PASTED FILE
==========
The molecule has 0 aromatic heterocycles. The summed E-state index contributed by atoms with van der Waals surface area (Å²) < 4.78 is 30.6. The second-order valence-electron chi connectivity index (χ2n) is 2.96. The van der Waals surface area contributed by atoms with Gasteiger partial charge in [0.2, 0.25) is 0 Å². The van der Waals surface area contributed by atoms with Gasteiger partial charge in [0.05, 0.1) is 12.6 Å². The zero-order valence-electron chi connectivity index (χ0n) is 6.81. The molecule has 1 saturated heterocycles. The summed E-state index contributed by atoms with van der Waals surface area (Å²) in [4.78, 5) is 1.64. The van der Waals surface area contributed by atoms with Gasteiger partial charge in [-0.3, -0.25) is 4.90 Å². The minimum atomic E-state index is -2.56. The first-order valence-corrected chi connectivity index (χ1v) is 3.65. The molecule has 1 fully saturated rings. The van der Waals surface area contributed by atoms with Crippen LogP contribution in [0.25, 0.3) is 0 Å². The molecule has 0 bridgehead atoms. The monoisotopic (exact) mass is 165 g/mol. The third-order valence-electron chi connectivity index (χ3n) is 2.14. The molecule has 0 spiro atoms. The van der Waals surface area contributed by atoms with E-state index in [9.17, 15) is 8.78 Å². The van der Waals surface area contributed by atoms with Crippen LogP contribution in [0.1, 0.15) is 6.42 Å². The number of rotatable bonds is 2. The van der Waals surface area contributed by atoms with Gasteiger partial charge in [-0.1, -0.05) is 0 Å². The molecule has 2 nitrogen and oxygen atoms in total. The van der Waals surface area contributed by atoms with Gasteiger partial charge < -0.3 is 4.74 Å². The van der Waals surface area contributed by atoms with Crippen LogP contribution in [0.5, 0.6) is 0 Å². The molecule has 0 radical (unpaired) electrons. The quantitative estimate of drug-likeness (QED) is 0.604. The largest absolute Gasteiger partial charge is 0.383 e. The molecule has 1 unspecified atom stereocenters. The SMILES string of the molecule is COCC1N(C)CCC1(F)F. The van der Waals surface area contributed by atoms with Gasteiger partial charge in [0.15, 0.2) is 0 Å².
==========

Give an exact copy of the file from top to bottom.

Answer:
The molecule has 0 aromatic heterocycles. The summed E-state index contributed by atoms with van der Waals surface area (Å²) < 4.78 is 30.6. The second-order valence-electron chi connectivity index (χ2n) is 2.96. The van der Waals surface area contributed by atoms with Gasteiger partial charge in [0.2, 0.25) is 0 Å². The van der Waals surface area contributed by atoms with Gasteiger partial charge in [0.05, 0.1) is 12.6 Å². The zero-order valence-electron chi connectivity index (χ0n) is 6.81. The molecule has 1 saturated heterocycles. The summed E-state index contributed by atoms with van der Waals surface area (Å²) in [4.78, 5) is 1.64. The van der Waals surface area contributed by atoms with Gasteiger partial charge in [-0.3, -0.25) is 4.90 Å². The minimum atomic E-state index is -2.56. The first-order valence-corrected chi connectivity index (χ1v) is 3.65. The molecule has 1 fully saturated rings. The van der Waals surface area contributed by atoms with Crippen LogP contribution in [0.25, 0.3) is 0 Å². The molecule has 0 bridgehead atoms. The monoisotopic (exact) mass is 165 g/mol. The third-order valence-electron chi connectivity index (χ3n) is 2.14. The molecule has 0 spiro atoms. The van der Waals surface area contributed by atoms with E-state index in [9.17, 15) is 8.78 Å². The van der Waals surface area contributed by atoms with Crippen LogP contribution in [0.1, 0.15) is 6.42 Å². The number of rotatable bonds is 2. The van der Waals surface area contributed by atoms with Gasteiger partial charge in [-0.1, -0.05) is 0 Å². The molecule has 2 nitrogen and oxygen atoms in total. The van der Waals surface area contributed by atoms with Gasteiger partial charge < -0.3 is 4.74 Å². The van der Waals surface area contributed by atoms with Crippen LogP contribution in [0.5, 0.6) is 0 Å². The molecule has 0 radical (unpaired) electrons. The quantitative estimate of drug-likeness (QED) is 0.604. The largest absolute Gasteiger partial charge is 0.383 e. The molecule has 1 unspecified atom stereocenters. The SMILES string of the molecule is COCC1N(C)CCC1(F)F. The van der Waals surface area contributed by atoms with Gasteiger partial charge in [0.15, 0.2) is 0 Å².